College sports can provide many humorous situations and circumstances. On January 8, 2011, something rare occurred in college sports history. The University of Connecticut was playing at Texas in a matchup of Men’s College Basketball powerhouses. With 15 seconds left in a 73-73 tie, Texas forward Gary Johnson drove down the lane and attempted a go ahead layup. Uconn center Alex Oriakhi blocked the shot directly into forward Roscoe Smith’s hands. Then the game took an unexpected turn. Smith, a freshman recruit from Baltimore, Maryland, heaved a desperate full-court shot toward the basket to give his team the lead. The only problem with his buzzer-beating attempt is that it beat the buzzer by 7.5 seconds. It took a few moments for Smith to realize the embarrassing mistake he had made. Ironically he did make the shot… into a cheerleader’s megaphone that is. Smith shot the ball a full 11 seconds before the game ended. In basketball that is an eternity. The UConn Huskies literally could have dribbled the ball up the court and ran a quick play with that amount of time. Hall of fame Jim Calhoun quickly substituted for Smith. However, Uconn would go on to win the game in overtime after some heroics by senior guard Kemba Walker.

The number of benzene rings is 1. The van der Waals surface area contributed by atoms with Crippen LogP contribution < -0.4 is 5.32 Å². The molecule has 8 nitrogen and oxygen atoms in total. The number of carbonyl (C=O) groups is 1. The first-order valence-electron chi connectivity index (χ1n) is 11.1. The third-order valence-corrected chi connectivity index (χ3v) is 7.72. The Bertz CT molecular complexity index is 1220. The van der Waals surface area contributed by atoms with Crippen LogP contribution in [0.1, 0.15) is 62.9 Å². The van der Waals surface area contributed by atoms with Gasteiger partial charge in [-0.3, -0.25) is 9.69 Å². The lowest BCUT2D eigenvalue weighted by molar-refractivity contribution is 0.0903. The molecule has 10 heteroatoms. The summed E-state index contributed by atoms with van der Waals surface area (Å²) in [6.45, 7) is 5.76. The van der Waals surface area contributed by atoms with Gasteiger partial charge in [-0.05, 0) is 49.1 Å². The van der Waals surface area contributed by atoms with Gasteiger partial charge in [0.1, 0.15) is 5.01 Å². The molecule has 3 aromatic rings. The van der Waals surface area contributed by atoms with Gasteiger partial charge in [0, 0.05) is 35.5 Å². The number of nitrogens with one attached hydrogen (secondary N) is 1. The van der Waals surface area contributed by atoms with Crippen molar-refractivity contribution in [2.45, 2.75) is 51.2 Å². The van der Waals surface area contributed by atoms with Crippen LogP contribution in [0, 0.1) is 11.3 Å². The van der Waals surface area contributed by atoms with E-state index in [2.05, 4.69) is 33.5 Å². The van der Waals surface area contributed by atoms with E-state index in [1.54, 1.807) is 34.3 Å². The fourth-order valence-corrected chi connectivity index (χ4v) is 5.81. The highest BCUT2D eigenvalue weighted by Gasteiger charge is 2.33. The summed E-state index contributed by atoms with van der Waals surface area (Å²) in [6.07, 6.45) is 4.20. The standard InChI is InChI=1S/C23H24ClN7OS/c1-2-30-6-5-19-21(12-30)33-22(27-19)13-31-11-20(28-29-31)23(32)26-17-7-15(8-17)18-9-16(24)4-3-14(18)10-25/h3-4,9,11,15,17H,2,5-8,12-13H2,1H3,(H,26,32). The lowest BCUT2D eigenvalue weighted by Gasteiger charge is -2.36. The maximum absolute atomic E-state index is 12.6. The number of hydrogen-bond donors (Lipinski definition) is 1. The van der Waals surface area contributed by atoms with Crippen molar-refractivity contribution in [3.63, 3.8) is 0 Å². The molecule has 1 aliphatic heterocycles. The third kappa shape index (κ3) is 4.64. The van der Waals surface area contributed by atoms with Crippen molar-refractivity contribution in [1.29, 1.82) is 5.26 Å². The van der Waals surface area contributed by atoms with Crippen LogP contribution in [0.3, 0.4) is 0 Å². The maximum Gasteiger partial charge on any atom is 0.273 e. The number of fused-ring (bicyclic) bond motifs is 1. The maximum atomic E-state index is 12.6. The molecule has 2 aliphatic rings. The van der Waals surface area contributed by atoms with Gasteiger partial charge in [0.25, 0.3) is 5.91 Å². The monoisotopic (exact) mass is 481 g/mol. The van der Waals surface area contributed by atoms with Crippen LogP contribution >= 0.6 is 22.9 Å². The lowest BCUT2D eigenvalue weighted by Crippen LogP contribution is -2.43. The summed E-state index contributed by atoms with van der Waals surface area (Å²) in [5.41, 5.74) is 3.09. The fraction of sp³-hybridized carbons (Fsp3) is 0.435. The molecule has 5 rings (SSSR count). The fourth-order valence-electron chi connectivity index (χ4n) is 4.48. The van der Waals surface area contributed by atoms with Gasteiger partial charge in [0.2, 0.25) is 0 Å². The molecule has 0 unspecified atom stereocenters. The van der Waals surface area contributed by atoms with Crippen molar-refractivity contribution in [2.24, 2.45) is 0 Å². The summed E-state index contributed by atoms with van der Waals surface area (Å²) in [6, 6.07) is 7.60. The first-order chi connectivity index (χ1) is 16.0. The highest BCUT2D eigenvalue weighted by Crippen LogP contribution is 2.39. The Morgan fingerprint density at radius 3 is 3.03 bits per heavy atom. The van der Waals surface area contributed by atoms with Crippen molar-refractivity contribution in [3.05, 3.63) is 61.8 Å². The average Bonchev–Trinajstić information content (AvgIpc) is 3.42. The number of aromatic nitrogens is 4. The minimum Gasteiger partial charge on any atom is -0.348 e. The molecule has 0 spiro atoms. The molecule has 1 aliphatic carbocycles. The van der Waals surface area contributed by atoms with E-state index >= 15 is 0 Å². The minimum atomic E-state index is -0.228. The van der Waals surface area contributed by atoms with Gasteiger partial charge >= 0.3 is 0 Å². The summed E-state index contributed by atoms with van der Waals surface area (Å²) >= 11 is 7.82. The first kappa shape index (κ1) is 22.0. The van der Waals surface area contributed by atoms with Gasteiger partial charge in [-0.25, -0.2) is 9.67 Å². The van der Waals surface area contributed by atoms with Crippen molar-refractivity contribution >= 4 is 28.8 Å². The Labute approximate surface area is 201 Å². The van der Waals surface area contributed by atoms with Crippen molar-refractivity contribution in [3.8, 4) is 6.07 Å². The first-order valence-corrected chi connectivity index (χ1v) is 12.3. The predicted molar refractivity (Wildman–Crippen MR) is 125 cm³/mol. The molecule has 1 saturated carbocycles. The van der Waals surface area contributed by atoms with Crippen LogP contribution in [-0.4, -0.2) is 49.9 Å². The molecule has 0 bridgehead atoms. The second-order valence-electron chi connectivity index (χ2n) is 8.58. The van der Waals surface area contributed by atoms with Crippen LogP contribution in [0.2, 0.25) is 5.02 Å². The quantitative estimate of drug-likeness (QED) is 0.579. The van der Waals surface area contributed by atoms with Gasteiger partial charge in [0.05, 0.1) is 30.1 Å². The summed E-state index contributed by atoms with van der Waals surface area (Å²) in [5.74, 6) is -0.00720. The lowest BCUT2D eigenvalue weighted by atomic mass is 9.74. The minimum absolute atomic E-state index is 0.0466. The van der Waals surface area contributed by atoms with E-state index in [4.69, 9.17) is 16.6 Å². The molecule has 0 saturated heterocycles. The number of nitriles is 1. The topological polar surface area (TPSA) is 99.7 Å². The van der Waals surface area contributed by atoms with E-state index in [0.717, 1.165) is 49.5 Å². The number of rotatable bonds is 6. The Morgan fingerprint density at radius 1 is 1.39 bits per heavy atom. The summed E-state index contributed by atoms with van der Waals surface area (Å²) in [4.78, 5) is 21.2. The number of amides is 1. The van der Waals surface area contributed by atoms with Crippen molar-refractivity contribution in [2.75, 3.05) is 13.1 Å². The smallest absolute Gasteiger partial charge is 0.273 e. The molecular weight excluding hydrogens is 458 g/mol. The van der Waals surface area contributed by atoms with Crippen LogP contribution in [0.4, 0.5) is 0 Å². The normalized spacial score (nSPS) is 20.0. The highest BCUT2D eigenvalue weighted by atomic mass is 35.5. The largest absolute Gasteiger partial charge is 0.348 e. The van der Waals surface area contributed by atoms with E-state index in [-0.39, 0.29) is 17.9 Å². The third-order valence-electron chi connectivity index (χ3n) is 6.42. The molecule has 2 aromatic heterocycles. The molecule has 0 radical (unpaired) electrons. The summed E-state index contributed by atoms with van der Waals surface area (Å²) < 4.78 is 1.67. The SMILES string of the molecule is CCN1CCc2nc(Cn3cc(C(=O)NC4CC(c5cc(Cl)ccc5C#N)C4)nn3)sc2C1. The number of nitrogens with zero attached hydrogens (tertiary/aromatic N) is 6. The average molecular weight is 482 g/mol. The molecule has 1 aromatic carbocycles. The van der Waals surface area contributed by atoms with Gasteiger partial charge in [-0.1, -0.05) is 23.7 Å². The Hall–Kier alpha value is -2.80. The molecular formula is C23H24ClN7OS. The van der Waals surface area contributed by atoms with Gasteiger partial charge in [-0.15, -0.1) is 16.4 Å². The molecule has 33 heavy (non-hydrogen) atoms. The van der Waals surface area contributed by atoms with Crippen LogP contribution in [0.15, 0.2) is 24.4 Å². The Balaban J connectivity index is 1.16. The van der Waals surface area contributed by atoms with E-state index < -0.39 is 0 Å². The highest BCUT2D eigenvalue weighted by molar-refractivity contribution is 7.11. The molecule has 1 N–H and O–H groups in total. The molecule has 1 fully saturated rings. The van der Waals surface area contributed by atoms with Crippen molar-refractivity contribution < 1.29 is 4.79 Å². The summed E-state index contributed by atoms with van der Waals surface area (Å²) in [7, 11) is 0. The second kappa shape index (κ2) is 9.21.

This play quickly became famous in college sports circles. It was immediately picked as ESPN’s number 1 Not Top 10 play. ESPN picks the worst 10 plays every week from pro and college sports and they run a countdown every Friday. Each week the previous week’s number 1 play competes with the current week’s champ. Fans can vote online on the videos all week. Typically the plays come from baseball, football, basketball, hockey, soccer, tennis and golf. Out of all the plays from these major pro and college sports, Roscoe Smith’s misguided buzzer-beater lasted a full 3 months as the number one not top ten play. Not only did it set the record for consecutive weeks on the countdown, but it was only retired on April 8, 2011 because UConn won the Men’s National Basketball Championship. Who knows how long it may have reigned as college sports’ top blooper if ESPN didn’t show mercy. Smith got the last laugh after all.

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